A Body That's Not My Own


I still remember the day I first became ill. Comparable only to a morbid anniversary I’d much rather forget; I was eleven years old, just begun Secondary School, and by all accounts, I’d had a perfectly normal day. My only complaint was the large bruise I’d acquired having clumsily tripped over in one of my classes. I was infatuated with Ballet and had countless dreams of growing up to become a dancer. I was perfectly fit and healthy and had never before suffered so much as a broken bone, or even a spot of hay fever.

Over the course of that day, my life changed completely. I began feeling unwell, and by the time my bedtime story was over, I had developed a high temperature and a sore throat. The next day, I opened my eyes, and though not yet known to me, I had a body that wasn't my own. I had begun a life of being permanently, chronically ill. It would be over a year before I was diagnosed with a controversial and untreatable condition: Myalgic Encephalomyelitis (M.E.)
       A typical young child growing up in the noughties, I’d kept a journal; daily thoughts locked away with a padlock which provided about as much privacy as The Emperor’s New Clothes. I found it years later, and remember discovering with film-worthy poignancy that after that day, I'd simply stopped writing. As for my dreams of becoming a ballerina: those pretty pink shoes haven’t adorned my feet in twelve years.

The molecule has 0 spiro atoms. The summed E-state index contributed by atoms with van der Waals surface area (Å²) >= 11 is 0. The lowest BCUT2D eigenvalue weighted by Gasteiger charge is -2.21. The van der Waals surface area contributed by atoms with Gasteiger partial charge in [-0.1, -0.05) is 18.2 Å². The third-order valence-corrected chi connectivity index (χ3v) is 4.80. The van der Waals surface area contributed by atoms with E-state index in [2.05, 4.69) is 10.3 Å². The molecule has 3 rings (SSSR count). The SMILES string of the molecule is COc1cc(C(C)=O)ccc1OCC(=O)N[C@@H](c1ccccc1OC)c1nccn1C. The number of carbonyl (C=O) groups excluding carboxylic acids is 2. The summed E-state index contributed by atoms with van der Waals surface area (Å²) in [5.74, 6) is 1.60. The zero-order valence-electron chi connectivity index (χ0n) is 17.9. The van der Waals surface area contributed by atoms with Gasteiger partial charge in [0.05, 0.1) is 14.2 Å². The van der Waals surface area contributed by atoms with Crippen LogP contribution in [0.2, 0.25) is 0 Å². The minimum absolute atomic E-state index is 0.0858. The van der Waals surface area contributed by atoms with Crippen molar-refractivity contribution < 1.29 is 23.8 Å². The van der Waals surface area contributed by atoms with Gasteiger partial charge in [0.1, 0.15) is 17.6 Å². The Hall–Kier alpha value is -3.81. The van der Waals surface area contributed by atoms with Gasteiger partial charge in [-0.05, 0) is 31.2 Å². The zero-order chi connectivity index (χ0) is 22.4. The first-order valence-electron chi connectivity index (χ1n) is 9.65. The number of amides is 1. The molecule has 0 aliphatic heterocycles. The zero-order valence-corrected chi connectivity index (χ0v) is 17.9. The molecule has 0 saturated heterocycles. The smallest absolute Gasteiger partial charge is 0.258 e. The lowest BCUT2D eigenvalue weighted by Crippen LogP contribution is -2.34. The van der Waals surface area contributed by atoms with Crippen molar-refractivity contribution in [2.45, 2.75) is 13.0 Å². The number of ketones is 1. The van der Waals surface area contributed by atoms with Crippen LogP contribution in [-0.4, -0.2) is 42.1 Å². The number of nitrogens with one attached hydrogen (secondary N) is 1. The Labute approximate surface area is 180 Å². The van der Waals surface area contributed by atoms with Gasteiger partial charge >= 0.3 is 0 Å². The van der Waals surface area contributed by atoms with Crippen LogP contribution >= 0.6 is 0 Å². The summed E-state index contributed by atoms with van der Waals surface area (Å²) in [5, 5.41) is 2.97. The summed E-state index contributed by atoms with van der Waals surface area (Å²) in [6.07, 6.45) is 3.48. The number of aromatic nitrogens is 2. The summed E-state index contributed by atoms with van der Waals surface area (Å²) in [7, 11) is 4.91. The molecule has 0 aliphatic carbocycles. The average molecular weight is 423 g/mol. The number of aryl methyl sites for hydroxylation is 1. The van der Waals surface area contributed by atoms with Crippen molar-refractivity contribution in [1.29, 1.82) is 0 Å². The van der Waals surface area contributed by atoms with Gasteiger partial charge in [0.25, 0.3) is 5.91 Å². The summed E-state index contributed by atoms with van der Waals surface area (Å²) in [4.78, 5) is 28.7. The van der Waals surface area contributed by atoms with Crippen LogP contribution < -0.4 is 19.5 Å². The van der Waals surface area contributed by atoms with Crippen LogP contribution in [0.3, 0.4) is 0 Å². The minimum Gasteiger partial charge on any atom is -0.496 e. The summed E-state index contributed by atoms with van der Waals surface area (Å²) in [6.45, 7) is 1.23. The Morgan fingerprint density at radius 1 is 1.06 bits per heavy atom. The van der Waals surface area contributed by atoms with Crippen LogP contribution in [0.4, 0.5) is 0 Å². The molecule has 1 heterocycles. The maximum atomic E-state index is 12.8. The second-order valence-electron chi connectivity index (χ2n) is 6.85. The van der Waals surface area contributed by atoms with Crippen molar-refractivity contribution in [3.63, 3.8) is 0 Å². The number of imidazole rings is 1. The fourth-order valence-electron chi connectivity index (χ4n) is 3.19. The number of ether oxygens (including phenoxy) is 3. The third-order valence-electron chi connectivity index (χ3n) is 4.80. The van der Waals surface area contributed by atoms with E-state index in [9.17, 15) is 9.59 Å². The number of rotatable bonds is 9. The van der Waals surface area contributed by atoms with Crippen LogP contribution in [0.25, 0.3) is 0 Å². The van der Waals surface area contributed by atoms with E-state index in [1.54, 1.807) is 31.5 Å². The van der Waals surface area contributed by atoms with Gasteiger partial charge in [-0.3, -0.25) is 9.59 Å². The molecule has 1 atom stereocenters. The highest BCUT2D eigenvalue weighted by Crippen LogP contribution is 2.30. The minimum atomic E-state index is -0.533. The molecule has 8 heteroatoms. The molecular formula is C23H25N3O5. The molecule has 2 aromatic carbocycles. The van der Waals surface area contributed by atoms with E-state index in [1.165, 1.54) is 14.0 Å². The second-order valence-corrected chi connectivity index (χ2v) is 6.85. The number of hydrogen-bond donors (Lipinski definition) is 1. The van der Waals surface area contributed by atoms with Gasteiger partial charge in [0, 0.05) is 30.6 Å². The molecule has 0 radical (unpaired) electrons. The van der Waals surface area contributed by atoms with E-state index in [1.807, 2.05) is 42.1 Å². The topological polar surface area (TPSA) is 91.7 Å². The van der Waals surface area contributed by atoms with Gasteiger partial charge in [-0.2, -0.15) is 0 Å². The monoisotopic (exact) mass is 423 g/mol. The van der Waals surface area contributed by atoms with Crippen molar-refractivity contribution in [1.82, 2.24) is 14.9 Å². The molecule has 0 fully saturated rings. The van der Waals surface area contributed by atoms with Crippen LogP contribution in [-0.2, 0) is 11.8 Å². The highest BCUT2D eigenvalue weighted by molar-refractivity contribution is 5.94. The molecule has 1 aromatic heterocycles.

"We don’t talk about little girls and boys that grow up hating the bodies that betrayed them... unfortunately, chronic illness can be just that: a betrayal."


When we talk about chronic illness (that is, if we talk about it at all) we talk about facts and figures, symptoms, and crackpot ‘cures.’ What we don’t talk about is the inherent guilt, the discrimination, and depression. We don’t talk about crying on the bathroom floor, losing people close to us, or being ridiculed by health professionals. We certainly don’t talk about little girls and boys that grow up hating the bodies that betrayed them. Because unfortunately, chronic illness can be just that: a betrayal. It really can be as simple as waking up one day and being coerced into a life you didn’t choose. It can, and often does, mean giving up everything you enjoyed, and surrendering to the will of a body that used to be your friend.

I was brought up on fairytales. Magical worlds made up of princesses and frogs, heroes and villains, the good guys and the bad guys. It is a simple but definite categorisation, and one that transcends the whimsical tales in storybooks. We learn the evil, inexcusable nature of villains, and the familiar characters they embody. Within these carefully crafted, microcosmic worlds, we discover that the most efficient way to defeat villainy is with a bit of hard work and a few talking mice, maybe even a Prince for good measure. But what if the antagonist isn’t who, or what, we expect? I had found myself trapped in an impenetrable tower, slowly buckling beneath a painful spell. It signalled a cruel and unwarranted new page in my very own story, and one for which only a villain of Machiavellian proportions could be responsible. I expected a fiendish witch, a sorcerer, or a dragon. But the heart-wrenching reality of my fairytale is that the hero and the villain are one and the same. Hard work is futile, and the appearance of Prince Charming is even less likely than the talking mice. The villain is the body I inhabit. How could I possibly love something that acted like such a monster?